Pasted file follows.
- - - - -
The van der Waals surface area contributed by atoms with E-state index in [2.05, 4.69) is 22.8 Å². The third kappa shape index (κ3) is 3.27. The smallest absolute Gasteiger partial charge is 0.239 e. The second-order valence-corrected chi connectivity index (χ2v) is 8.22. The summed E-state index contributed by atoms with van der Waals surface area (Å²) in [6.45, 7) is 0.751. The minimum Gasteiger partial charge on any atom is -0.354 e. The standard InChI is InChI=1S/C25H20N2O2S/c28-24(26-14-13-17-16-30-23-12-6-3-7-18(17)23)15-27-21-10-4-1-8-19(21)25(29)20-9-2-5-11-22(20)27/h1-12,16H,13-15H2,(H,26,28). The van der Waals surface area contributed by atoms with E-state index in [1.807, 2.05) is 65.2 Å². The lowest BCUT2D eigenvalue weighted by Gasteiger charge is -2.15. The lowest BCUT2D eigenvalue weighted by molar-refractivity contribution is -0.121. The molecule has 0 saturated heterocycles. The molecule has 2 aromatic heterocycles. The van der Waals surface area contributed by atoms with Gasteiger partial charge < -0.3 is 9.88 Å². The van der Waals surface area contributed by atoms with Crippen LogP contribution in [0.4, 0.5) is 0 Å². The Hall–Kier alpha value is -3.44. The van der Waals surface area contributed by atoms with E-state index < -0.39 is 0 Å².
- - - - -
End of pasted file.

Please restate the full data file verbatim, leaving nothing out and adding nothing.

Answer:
The van der Waals surface area contributed by atoms with E-state index in [2.05, 4.69) is 22.8 Å². The third kappa shape index (κ3) is 3.27. The smallest absolute Gasteiger partial charge is 0.239 e. The second-order valence-corrected chi connectivity index (χ2v) is 8.22. The summed E-state index contributed by atoms with van der Waals surface area (Å²) in [6.45, 7) is 0.751. The minimum Gasteiger partial charge on any atom is -0.354 e. The standard InChI is InChI=1S/C25H20N2O2S/c28-24(26-14-13-17-16-30-23-12-6-3-7-18(17)23)15-27-21-10-4-1-8-19(21)25(29)20-9-2-5-11-22(20)27/h1-12,16H,13-15H2,(H,26,28). The van der Waals surface area contributed by atoms with E-state index in [1.807, 2.05) is 65.2 Å². The lowest BCUT2D eigenvalue weighted by Gasteiger charge is -2.15. The lowest BCUT2D eigenvalue weighted by molar-refractivity contribution is -0.121. The molecule has 0 saturated heterocycles. The molecule has 2 aromatic heterocycles. The van der Waals surface area contributed by atoms with Gasteiger partial charge < -0.3 is 9.88 Å². The van der Waals surface area contributed by atoms with Crippen LogP contribution in [0.4, 0.5) is 0 Å². The Hall–Kier alpha value is -3.44. The van der Waals surface area contributed by atoms with E-state index < -0.39 is 0 Å².